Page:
Tobacco and alcohol use among firefighters during their first 3 years of service.
Firefighters constitute an understudied occupational group that are exposed to a great deal of occupational stress including potentially traumatic stress. As such, higher prevalence rates of posttraumatic stress disorder (PTSD) and substance use disorders have been observed within this population; however, very little is known about the trajectories of health-risk behaviors among firefighters in response to occupational stress over time. The present study enrolled 322 fire service recruits from 7 urban U.S. professional fire departments and followed them through the first 3 years of service. All enrollees were free of Axis I psychopathology at the time of baseline assessments, which were conducted while participants were still enrolled in the fire academy. We hypothesized that: (a) firefighters who used tobacco would have higher levels of alcohol use over time; and (b) firefighters with higher levels of traumatic exposure and mental health symptoms would evidence a stronger multisubstance risk pattern. Analyses provided support for our first hypothesis and revealed that depressive symptoms (but neither trauma exposure nor PTSD symptoms) moderated the alcohol-tobacco relationship. The clinical and public safety implications of these results are discussed. (PsycINFO Database Record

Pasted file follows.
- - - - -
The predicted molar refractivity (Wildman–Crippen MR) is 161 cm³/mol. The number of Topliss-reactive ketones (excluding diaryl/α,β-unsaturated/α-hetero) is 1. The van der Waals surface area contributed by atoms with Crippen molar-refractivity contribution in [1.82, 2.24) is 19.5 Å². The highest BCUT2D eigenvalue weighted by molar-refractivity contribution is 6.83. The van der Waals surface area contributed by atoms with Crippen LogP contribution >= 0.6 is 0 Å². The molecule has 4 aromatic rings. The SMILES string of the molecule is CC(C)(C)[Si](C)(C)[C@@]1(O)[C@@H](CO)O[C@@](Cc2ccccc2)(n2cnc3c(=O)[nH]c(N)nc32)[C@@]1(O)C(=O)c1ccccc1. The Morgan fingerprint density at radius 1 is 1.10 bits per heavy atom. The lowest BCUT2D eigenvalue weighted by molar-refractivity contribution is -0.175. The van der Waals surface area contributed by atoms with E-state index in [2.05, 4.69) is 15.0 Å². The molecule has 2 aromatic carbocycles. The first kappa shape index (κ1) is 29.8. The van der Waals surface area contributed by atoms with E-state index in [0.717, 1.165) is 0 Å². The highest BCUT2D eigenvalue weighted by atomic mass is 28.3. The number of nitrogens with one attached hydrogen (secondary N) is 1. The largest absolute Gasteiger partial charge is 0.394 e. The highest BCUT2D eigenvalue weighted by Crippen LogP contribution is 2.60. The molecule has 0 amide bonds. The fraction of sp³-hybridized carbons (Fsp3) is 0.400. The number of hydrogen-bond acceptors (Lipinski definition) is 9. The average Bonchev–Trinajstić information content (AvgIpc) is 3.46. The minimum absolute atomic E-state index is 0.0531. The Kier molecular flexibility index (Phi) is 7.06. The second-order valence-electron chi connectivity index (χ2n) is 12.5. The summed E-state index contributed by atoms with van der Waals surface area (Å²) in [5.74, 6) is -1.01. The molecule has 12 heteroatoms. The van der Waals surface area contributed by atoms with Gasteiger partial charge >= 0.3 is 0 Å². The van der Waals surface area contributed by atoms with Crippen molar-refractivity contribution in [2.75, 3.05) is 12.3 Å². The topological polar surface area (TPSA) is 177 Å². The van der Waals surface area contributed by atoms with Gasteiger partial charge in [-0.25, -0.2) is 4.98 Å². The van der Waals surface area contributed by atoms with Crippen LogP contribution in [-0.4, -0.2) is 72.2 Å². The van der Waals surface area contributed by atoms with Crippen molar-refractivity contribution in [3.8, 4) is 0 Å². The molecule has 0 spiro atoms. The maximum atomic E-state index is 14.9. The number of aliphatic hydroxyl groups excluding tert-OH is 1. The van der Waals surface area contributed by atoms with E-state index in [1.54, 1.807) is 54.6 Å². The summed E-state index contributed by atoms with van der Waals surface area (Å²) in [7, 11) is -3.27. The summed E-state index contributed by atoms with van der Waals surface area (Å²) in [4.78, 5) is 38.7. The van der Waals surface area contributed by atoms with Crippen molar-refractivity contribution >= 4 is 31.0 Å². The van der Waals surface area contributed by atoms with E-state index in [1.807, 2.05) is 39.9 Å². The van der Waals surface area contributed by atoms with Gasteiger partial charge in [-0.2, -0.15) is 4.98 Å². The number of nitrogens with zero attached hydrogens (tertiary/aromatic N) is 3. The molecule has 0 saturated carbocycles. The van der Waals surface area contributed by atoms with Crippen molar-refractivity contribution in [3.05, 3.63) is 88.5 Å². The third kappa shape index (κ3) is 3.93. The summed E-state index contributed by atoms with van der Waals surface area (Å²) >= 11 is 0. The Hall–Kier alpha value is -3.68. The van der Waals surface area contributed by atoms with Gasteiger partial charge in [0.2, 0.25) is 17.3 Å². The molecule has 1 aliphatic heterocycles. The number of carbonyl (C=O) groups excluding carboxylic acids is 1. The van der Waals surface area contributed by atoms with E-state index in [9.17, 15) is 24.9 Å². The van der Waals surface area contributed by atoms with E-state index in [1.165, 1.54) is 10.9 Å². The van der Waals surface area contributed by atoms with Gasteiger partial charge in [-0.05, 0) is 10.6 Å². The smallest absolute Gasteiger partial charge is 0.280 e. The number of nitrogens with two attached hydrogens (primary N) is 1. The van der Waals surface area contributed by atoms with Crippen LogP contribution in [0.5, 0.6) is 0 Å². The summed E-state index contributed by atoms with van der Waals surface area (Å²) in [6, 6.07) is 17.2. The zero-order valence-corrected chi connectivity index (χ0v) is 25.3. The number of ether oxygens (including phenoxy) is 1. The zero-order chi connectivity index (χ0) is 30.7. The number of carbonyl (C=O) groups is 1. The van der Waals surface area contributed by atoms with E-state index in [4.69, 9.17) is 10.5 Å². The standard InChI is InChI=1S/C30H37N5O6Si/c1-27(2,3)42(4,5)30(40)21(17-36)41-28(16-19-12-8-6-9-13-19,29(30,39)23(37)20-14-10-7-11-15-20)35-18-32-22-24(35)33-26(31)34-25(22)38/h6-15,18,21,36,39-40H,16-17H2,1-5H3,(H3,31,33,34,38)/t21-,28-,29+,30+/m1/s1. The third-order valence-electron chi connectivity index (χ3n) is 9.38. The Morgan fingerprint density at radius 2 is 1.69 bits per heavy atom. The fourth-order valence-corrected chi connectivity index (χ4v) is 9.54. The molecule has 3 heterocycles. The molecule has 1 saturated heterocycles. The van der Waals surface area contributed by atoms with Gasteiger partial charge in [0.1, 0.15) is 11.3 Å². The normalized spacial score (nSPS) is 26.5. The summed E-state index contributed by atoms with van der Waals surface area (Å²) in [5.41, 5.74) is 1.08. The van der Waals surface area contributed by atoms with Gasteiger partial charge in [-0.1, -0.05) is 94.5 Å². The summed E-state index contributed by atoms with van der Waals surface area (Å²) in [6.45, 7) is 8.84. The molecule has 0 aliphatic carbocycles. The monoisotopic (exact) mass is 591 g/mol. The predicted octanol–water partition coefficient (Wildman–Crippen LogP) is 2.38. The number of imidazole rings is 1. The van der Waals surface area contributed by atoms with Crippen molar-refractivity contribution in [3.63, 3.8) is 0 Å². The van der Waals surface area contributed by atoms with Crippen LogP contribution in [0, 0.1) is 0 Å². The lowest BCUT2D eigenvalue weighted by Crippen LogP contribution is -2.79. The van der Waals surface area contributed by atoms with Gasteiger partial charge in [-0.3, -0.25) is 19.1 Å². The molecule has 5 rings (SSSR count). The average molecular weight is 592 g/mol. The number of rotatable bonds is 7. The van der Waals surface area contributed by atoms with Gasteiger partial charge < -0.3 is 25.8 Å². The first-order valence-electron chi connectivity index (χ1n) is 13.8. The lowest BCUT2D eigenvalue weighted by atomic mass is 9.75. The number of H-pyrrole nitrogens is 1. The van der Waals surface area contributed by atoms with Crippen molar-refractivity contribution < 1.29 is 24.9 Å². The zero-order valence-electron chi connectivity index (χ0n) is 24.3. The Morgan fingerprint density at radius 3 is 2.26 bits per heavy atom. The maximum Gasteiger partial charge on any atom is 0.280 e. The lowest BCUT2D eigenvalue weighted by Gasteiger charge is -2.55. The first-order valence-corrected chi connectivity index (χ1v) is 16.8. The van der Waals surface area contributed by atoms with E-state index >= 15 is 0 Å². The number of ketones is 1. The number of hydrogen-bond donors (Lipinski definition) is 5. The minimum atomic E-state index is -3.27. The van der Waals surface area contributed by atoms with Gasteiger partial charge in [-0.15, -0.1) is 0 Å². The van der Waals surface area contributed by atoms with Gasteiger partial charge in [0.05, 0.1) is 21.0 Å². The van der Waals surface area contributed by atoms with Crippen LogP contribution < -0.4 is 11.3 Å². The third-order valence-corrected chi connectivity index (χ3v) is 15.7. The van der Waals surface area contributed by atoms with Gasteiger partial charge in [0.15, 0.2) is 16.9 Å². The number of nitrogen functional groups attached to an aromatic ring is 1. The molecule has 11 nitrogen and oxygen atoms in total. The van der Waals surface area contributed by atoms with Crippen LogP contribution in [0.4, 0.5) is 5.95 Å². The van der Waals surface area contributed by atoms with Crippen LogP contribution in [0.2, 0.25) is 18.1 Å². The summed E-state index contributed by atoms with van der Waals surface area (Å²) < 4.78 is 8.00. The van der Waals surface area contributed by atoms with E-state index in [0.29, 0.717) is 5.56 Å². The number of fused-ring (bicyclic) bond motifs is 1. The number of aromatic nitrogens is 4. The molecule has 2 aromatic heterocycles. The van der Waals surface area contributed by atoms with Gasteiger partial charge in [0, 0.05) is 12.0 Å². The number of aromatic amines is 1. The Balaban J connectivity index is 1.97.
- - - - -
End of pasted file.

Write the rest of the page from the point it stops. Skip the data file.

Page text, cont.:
Gulliver, SB; Zimering, R; Knight, J; Morissette, S; Kamholz, B; Meyer, E; Keane, T; Pennington, M; Denman, T; Carpenter, T; Kimbrel, N
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